Being a mother who outlives her child is mind blowing. It’s a lot of other things too, of course. But on this day, the 23rd anniversary of Maya’s death, it’s the mind-bending aspect that grabs me.
Maya’s beautiful face, her fierce brown eyes that snapped with wit and energy, her cloud of blonde hair are very much alive in my memory. When you die at 19, you go out at peak beauty, at least by American cultural norms. Maya was a rose about to blossom. She was on the brink of life.
Six months from now we will celebrate Maya’s 43rd birthday. I was 43 when Maya died. So this year, a mysterious circle is forming. There are so many “I wonders” inside the circle of synchronicity, so much conjecture.
How is it possible that my daughter would have four decades under her belt? She’d have wrinkles, for gosh sakes, and likely terrible PMS, if she took after me. She’d have kids, probably, a career, definitely, and a series of successes and failures to mold her middle age. She’d have regrets.
There is a dividing line in my life: Before Maya Died (BMD) and After Maya Died (AMD). BMD I really believed I could control stuff – well at least I struggled desperately to maintain that fantasy. AMD, I knew for certain I couldn’t.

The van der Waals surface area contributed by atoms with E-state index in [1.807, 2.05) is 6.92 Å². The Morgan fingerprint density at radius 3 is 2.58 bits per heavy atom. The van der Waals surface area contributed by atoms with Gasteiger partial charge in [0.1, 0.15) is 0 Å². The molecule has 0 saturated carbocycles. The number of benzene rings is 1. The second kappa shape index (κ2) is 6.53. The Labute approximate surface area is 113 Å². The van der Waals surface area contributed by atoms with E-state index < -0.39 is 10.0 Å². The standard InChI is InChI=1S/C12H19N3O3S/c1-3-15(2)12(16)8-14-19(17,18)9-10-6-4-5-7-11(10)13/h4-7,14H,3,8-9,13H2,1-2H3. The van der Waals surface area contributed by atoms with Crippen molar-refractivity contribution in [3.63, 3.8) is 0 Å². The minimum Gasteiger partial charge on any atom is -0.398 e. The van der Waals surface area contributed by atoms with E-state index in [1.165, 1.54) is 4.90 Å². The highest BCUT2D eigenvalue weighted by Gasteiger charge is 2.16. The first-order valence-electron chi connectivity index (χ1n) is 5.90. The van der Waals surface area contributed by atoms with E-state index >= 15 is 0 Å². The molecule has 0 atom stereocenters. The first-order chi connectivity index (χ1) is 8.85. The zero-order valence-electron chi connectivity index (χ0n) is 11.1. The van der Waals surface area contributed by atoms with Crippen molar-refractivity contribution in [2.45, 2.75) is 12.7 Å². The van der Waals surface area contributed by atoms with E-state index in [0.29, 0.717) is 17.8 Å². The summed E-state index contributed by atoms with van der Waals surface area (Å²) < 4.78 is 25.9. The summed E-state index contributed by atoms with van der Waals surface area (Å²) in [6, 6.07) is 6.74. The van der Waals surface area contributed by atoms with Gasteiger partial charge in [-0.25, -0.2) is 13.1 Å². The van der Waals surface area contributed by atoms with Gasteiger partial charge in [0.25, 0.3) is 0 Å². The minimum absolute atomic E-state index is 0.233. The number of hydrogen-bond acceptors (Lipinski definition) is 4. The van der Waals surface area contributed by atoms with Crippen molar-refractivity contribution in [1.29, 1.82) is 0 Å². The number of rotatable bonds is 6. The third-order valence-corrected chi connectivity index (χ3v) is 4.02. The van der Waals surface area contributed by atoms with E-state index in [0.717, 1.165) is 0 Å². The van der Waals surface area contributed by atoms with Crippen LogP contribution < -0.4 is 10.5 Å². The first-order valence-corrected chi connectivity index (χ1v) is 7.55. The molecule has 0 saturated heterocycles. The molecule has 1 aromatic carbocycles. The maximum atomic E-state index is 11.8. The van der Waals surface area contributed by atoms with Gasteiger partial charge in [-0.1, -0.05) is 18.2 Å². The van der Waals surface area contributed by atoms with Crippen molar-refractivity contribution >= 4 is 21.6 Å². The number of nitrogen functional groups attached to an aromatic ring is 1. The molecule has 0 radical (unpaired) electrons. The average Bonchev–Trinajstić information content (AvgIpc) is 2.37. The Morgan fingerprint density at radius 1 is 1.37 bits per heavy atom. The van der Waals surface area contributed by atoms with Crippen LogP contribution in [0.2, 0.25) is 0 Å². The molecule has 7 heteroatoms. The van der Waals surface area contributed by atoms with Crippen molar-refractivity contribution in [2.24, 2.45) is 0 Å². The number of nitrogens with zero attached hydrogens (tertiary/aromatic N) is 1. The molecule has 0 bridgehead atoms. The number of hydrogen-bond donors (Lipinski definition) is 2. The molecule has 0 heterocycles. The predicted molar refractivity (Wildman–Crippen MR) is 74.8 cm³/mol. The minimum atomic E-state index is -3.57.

The transformation that began with Maya’s death is still under way; its ripples widen my life 23 years later. Children change us whether they live or die. But if they die, your world shifts on its axis. I had no choice but to re-examine everything. And as a writer, I had to write about it.
Swimming with Maya is an exploration of what it meant to be a mother to Maya and Meghan. It is a portrait of a family, as well as of the one who died. John Donne was right – we aren’t islands, we are all connected in a web of life and relationships.
Our dead are with us, always. As my spiritual mentor Rev. Margaret Stortz said at Maya’s memorial service, “It is love that binds from plane to plane.” And as Maya’s stepfather Ron said at her funeral, “This was love in the trenches.”
My connection to Maya – and hers to me – is eternal. Our love was fierce, passionate, and often turbulent, at least during her teenage years. Thankfully, she lived long enough for us to heal a lot of the inevitable wounds.
I would love to have a glass of champagne with Maya today, to toast her incredible, shooting star life, and hear her version of the trajectory that catapulted her into the mystic, as the Van Morrison song says.
So I raise an imaginary glass to Maya. “Here’s to you, honey! You left an imprint on my heart and soul that is indelible. I’ve walked over hot coals for you. And every one has left me changed for the better. Wherever you are, I salute you!”